In the five years that I’ve been running my photography business and The NotWedding, I’ve learned plenty of lessons the hard way. I know that I have plenty more to learn, but in the meantime, I wanted to share these ten lessons that are not meant to help you build your business or make more money or to gain a million Twitter followers but are really just intended to keep you from imploding.

And if I’m being completely honest here, this week has brought me close to that “imploding” point. Nothing huge… just work and sick children and those pesky life things that wear on you, and I’ve found myself saying (multiple times actually) “I can’t do this.” And the truth is, I can’t. Not by myself anyway. So my pre-quel to this list (so that you’re not sitting there thinking it’s just another list of tasks to accomplish) is don’t be super(wo)man. Humble yourself and ask for help or else you’re gonna get humbled anyway.

Okay, on to those lessons…

Build a solid support team. After receiving a $400 invoice for an email response I received from the fancy lawyer I had hired to help me incorporate my new business, I decided I needed a new lawyer – someone I could trust and depend on and not be scared to contact. Asking for references and then being upfront and honest about pricing and expectations has led me to find an incredible team of professionals that I can depend on. My CPA, my insurance guy, my web developer, my graphic designer… they have all become dependable members of my “support team” who I can trust and depend on for superb work, friendly service and exactly zero $400 surprise invoices.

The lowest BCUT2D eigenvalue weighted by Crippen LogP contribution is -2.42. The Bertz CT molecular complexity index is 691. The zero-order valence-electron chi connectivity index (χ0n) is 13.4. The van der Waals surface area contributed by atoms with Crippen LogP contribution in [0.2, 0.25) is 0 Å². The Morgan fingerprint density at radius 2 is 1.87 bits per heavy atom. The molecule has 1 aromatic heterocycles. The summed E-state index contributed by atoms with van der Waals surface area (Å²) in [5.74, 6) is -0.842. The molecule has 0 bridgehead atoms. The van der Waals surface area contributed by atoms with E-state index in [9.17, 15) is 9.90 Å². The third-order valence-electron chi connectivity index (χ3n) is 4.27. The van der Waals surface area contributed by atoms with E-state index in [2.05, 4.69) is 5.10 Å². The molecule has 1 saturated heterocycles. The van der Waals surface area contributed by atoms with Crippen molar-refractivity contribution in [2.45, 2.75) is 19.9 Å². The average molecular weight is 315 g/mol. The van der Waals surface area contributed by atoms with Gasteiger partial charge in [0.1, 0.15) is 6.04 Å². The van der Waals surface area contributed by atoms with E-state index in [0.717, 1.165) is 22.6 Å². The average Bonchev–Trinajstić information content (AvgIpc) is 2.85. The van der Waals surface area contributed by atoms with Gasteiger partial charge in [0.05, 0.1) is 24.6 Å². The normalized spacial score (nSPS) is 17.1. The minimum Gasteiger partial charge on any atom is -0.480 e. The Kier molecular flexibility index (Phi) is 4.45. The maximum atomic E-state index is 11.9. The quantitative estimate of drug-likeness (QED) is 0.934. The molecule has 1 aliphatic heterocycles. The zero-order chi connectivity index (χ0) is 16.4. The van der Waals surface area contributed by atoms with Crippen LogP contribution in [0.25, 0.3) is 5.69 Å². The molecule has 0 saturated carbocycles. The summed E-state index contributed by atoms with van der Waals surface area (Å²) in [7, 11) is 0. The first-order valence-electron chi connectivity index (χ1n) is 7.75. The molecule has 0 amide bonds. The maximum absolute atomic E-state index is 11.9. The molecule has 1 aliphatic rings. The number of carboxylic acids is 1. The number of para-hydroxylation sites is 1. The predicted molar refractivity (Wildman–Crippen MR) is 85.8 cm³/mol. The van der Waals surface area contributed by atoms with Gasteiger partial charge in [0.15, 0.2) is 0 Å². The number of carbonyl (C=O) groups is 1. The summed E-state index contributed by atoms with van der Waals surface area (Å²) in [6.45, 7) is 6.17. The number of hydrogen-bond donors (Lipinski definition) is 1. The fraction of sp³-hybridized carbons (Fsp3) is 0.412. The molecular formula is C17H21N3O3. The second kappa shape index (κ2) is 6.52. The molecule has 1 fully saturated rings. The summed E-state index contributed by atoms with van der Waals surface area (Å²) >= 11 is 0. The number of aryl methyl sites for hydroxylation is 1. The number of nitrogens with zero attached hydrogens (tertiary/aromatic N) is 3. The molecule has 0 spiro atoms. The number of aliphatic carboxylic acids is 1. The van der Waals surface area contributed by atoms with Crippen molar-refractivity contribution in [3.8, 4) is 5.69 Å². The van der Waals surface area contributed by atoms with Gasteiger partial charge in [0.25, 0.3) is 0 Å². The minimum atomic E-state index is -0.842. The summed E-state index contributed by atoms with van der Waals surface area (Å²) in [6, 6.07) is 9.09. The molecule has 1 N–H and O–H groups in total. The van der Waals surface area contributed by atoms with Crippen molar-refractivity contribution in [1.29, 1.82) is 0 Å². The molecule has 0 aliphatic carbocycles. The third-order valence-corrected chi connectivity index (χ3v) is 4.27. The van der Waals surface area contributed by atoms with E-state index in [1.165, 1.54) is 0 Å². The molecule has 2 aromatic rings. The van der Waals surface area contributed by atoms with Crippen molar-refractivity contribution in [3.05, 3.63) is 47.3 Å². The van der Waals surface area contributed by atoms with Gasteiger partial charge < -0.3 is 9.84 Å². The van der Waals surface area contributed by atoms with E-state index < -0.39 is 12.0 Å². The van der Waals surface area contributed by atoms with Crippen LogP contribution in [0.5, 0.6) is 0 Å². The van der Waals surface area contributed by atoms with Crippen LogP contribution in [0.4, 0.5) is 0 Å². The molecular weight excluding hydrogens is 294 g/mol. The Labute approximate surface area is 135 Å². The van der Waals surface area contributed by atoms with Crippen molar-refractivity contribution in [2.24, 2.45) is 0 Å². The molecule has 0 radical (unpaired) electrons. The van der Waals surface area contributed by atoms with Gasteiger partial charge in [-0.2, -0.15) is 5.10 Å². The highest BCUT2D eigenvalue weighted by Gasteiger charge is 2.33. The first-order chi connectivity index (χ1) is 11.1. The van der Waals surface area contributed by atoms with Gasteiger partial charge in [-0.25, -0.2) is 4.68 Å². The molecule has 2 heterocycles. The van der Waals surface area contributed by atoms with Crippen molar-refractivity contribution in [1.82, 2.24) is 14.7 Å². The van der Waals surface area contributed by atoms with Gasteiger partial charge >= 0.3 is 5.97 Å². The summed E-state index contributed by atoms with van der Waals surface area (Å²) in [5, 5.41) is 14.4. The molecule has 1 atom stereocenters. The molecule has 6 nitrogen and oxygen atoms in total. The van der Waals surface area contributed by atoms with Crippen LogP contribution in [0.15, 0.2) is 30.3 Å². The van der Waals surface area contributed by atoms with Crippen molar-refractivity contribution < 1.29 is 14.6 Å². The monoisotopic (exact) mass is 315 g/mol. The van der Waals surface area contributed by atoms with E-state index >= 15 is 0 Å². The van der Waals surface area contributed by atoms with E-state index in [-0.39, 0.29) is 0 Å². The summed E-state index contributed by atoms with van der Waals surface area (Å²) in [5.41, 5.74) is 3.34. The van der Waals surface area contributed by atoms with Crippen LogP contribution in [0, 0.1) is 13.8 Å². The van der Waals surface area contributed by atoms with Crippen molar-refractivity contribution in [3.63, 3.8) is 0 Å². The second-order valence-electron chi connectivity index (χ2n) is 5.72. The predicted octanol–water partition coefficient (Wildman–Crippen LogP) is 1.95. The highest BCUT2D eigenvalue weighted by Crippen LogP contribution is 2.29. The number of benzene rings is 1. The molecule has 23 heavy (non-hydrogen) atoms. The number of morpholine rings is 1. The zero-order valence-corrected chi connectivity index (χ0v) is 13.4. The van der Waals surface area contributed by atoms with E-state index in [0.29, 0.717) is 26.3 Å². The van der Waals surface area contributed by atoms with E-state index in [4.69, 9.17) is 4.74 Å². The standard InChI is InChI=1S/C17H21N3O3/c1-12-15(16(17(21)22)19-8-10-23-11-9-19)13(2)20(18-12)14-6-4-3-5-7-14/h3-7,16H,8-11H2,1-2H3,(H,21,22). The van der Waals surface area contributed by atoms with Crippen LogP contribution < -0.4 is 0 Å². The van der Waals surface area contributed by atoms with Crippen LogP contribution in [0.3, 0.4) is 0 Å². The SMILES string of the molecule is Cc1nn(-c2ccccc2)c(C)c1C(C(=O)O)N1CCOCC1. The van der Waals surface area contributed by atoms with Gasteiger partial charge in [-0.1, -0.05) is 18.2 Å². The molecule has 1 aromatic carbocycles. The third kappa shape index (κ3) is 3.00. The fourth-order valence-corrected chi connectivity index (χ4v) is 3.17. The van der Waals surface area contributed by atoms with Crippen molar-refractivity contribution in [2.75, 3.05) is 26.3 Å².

Fight isolation. It’s easy to think that your job is the only one with difficult clients or stressful days or failed ventures when all you do is sit on your laptop by your lonesome. I’ve learned I need to be around people (at the gym, at Target, at the park…), I need to hear about other people’s jobs for some perspective and I need to meet consistently and intentionally with other small business owners and with at least one person who is ahead of me in terms of business (more employees, more clients, more experience, etc) who can serve as a business mentor. Isolation lets the crazy thoughts breed. Interaction with people keeps them under control.

Use social media wisely. Both my photography business and The NotWedding were launched thanks to Facebook. I’ve learned that people as a whole like pretty photos, things they can see/read quickly, funny/witty/quirky posts and comments, happy/emotional stories and free stuff. I’ve also learned that posting consistently leads to a measurable increase in followers, “likes” and ultimately business, but that there is a fine line between posting consistently and posting obsessively, and that is a line not to be crossed!

Pay yourself. I remember when my husband told me The NotWedding was a glorified hobby and that if it were a business, I would pay myself. So three years ago I set a (tiny tiny little) salary for myself and set up an automatic transfer from my business account to my personal account each month. It was an act in faith that the money would come from somewhere, and it also put a fire under me to make sure that money appeared. And bonus: periodically the boss (me) gives me a raise!